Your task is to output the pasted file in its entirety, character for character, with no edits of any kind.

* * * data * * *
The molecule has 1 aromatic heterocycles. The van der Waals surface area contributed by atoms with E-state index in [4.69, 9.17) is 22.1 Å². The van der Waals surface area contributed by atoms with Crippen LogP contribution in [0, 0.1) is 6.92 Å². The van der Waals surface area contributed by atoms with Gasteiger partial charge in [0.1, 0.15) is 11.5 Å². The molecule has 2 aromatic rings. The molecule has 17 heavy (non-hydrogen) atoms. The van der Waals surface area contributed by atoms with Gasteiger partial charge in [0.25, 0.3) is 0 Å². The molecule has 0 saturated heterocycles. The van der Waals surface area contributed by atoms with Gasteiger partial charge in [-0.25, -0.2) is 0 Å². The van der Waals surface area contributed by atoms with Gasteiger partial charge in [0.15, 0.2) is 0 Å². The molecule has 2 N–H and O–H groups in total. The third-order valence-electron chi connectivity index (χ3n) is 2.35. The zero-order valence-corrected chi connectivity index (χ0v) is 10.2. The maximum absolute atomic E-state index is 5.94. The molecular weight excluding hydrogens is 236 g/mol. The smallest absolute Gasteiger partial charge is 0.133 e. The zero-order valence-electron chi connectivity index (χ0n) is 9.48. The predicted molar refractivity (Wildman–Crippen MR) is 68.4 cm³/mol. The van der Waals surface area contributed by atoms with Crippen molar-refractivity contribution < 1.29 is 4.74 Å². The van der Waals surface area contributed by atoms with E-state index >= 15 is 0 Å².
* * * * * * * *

The molecule has 1 aromatic heterocycles. The van der Waals surface area contributed by atoms with E-state index in [4.69, 9.17) is 22.1 Å². The van der Waals surface area contributed by atoms with Crippen LogP contribution in [0, 0.1) is 6.92 Å². The van der Waals surface area contributed by atoms with Gasteiger partial charge in [0.1, 0.15) is 11.5 Å². The molecule has 2 aromatic rings. The molecule has 17 heavy (non-hydrogen) atoms. The van der Waals surface area contributed by atoms with Gasteiger partial charge in [0.25, 0.3) is 0 Å². The molecule has 0 saturated heterocycles. The van der Waals surface area contributed by atoms with Gasteiger partial charge in [-0.25, -0.2) is 0 Å². The van der Waals surface area contributed by atoms with Gasteiger partial charge in [0.15, 0.2) is 0 Å². The molecule has 2 N–H and O–H groups in total. The third-order valence-electron chi connectivity index (χ3n) is 2.35. The zero-order valence-corrected chi connectivity index (χ0v) is 10.2. The maximum absolute atomic E-state index is 5.94. The molecular weight excluding hydrogens is 236 g/mol. The smallest absolute Gasteiger partial charge is 0.133 e. The zero-order valence-electron chi connectivity index (χ0n) is 9.48. The predicted molar refractivity (Wildman–Crippen MR) is 68.4 cm³/mol. The van der Waals surface area contributed by atoms with Crippen molar-refractivity contribution < 1.29 is 4.74 Å². The van der Waals surface area contributed by atoms with E-state index >= 15 is 0 Å².